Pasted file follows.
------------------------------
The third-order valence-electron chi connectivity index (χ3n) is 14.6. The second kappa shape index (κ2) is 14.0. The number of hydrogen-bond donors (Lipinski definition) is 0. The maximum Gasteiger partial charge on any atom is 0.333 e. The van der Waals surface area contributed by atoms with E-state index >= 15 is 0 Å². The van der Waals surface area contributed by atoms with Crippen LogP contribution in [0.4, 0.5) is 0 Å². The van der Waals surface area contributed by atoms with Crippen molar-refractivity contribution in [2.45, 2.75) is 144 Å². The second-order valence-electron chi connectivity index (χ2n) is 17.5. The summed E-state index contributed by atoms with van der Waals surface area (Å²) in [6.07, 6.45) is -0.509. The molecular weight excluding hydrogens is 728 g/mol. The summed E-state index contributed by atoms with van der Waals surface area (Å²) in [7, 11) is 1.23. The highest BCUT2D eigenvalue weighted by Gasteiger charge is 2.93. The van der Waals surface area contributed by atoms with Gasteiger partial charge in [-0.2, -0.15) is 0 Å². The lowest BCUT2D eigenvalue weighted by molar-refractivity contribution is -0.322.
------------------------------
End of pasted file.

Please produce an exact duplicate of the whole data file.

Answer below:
The third-order valence-electron chi connectivity index (χ3n) is 14.6. The second kappa shape index (κ2) is 14.0. The number of hydrogen-bond donors (Lipinski definition) is 0. The maximum Gasteiger partial charge on any atom is 0.333 e. The van der Waals surface area contributed by atoms with E-state index >= 15 is 0 Å². The van der Waals surface area contributed by atoms with Crippen LogP contribution in [0.4, 0.5) is 0 Å². The van der Waals surface area contributed by atoms with Crippen molar-refractivity contribution in [2.45, 2.75) is 144 Å². The second-order valence-electron chi connectivity index (χ2n) is 17.5. The summed E-state index contributed by atoms with van der Waals surface area (Å²) in [6.07, 6.45) is -0.509. The molecular weight excluding hydrogens is 728 g/mol. The summed E-state index contributed by atoms with van der Waals surface area (Å²) in [7, 11) is 1.23. The highest BCUT2D eigenvalue weighted by Gasteiger charge is 2.93. The van der Waals surface area contributed by atoms with Gasteiger partial charge in [-0.2, -0.15) is 0 Å². The lowest BCUT2D eigenvalue weighted by molar-refractivity contribution is -0.322.